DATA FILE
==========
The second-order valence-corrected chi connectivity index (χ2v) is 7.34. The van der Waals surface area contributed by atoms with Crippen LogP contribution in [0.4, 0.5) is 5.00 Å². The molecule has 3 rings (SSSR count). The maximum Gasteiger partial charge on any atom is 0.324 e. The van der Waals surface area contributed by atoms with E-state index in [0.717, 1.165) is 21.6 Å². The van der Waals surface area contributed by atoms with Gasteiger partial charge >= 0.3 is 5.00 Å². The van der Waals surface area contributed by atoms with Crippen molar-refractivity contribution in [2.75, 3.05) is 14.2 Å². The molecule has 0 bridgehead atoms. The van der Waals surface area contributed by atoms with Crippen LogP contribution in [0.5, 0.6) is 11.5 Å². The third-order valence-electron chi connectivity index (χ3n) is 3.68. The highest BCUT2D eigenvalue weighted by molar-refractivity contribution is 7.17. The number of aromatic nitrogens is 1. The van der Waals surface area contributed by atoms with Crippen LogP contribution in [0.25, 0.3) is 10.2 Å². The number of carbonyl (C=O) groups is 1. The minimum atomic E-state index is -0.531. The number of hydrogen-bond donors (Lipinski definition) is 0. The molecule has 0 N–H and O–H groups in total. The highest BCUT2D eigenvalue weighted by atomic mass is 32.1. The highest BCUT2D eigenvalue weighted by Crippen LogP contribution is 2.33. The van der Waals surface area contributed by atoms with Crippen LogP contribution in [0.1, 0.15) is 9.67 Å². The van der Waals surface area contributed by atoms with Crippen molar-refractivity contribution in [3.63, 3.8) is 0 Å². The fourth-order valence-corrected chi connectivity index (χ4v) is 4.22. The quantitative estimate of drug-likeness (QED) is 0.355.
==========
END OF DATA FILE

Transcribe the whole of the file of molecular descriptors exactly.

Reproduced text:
The second-order valence-corrected chi connectivity index (χ2v) is 7.34. The van der Waals surface area contributed by atoms with Crippen LogP contribution in [0.4, 0.5) is 5.00 Å². The molecule has 3 rings (SSSR count). The maximum Gasteiger partial charge on any atom is 0.324 e. The van der Waals surface area contributed by atoms with E-state index in [0.717, 1.165) is 21.6 Å². The van der Waals surface area contributed by atoms with Gasteiger partial charge >= 0.3 is 5.00 Å². The van der Waals surface area contributed by atoms with Crippen molar-refractivity contribution in [2.75, 3.05) is 14.2 Å². The molecule has 0 bridgehead atoms. The van der Waals surface area contributed by atoms with Crippen LogP contribution in [0.5, 0.6) is 11.5 Å². The third-order valence-electron chi connectivity index (χ3n) is 3.68. The highest BCUT2D eigenvalue weighted by molar-refractivity contribution is 7.17. The number of aromatic nitrogens is 1. The van der Waals surface area contributed by atoms with Crippen LogP contribution in [0.25, 0.3) is 10.2 Å². The number of carbonyl (C=O) groups is 1. The minimum atomic E-state index is -0.531. The number of hydrogen-bond donors (Lipinski definition) is 0. The molecule has 0 N–H and O–H groups in total. The highest BCUT2D eigenvalue weighted by atomic mass is 32.1. The highest BCUT2D eigenvalue weighted by Crippen LogP contribution is 2.33. The van der Waals surface area contributed by atoms with Crippen LogP contribution in [0.1, 0.15) is 9.67 Å². The van der Waals surface area contributed by atoms with Crippen molar-refractivity contribution in [3.63, 3.8) is 0 Å². The fourth-order valence-corrected chi connectivity index (χ4v) is 4.22. The quantitative estimate of drug-likeness (QED) is 0.355.